A local group – A World at School, is calling on national government to prioritize education for street children and less fortunate kids in Liberia. The group said building new schools across the country and a 10 percent increment of the budget of the Ministry of Education will help to remove children off the streets into the classroom to acquire education.
It says the education system in Liberia was weak even before the Ebola outbreak, with more than 70 percent of schools destroyed during the country’s bloody civil war, while most school-age children were denied opportunity of acquiring basic education.
Speaking Tuesday, 14 June in a news conference in Monrovia, Mr. Moses Owen Browne, Jr. said, “Many students have not returned to the classroom since Liberia was declared Ebola free in late 2015. This in part due to the trauma of loss and greater poverty, many lost their parents and guidance and lack the financial capacity to restart school.”
He noted that many teachers lost their lives during the crisis while others fled to exile for fear of being killed, according to Liberia’s Poverty Reduction Strategy papers 2008. “We believe education can change the world, no matter what. Education can take us into the future that we long dreamed of. What matters most to us is training, teaching and mentoring young people with the right mind and curiosity, hope and resilience so they can be active creators of the future they want.”
He said the group has laid foundation for vigorous advocacy and created platform for ypoung people to take their destiny in their own hands thru advocacy. “As Global Youth Ambassadors and Education advocates, we are passionate about education and this unique organization inspires us to continue to support young people, street children, out of school kids to see education as the only way forward from poverty and discrimination”, Mr. Browne added.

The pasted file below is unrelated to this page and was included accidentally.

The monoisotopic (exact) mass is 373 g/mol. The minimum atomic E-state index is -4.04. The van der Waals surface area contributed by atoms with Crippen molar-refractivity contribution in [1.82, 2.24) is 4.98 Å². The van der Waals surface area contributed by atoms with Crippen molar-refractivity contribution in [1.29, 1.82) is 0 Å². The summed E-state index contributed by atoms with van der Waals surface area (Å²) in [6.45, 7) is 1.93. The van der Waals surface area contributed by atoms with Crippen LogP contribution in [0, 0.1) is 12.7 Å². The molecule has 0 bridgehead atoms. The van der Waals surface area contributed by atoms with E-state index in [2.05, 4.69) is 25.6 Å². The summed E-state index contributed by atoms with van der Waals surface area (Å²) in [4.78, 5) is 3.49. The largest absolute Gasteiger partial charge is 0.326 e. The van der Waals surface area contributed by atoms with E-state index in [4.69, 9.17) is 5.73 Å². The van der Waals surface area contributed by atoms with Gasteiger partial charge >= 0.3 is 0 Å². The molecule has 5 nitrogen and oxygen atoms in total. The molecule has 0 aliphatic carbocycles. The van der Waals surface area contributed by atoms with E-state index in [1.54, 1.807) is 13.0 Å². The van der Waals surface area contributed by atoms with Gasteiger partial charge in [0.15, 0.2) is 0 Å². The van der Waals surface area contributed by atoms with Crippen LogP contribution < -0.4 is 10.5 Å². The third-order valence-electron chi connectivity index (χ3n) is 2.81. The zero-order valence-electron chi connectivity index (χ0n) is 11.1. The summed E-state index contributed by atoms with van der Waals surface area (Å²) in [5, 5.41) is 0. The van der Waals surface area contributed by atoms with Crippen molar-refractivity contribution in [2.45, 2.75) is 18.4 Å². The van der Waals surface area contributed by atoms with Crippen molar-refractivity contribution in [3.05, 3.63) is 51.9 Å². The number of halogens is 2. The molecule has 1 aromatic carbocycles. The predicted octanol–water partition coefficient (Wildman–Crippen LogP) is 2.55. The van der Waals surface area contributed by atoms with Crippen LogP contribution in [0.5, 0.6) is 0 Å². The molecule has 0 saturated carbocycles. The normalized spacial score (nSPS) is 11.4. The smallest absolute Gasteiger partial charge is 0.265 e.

He said Liberian should no longer sit back and watch millions of children perish in poverty without education, while calling on governments across Africa to prioritize education. “You already know the Ebola outbreak in Liberia was a great challenge for not just the Government, but also national and international organizations responding to the epidemic. Education was one of the forgotten casualties of the Ebola outbreak like in so many emergencies around the world.”
According to him, Liberia’s existing schools are in a parlous state, and more than half of the country’s schools lack water supply with 43 percent without toilets, adding, Where there are toilets, one is often shared by more than 100 pupils.
Mr. Browne said with nearly 60 percent of children out of school, Liberia stands at the second worse country in the world. The challenges are obvious, yet our government contributes a pitiful 10 percent to education, he noted.
“We must therefore mark the Day of the African Child on June 16, 2016 for young people to stand up against this terrible neglect for education, their futures, and the future of Liberia. We will be using this moment to echo young voices, and spread the advocacy around the Sustainable Development Goals #4 Quality Education for all Liberian children. The government must ensure that young people are protected, and their needs are prioritized” Proclaimed by the then Organization for African Unity OAU, the Day of the African Child seeks to highlight the difficult challenges confronting African youths, and to draw the attention of Governments to take actions, so that African youths, as their counterparts around the world, can realize their fullest potential.
He pointed out that on 16th June 1976 Hector Pieterson was shot during a peaceful demonstration in South Africa about the imposition of Afrikaans and English in schools. He was 13 years old, and his death signifies that advocacy pays adding, “Forty years later, we mark The Day of the African Child by encouraging young people to step forward and speak up about the issues that affect them.”
This year’s celebrations, according to him, are under the theme, Conflict and Crisis in Africa: Protecting all Children’s Rights.” By Lewis S. Teh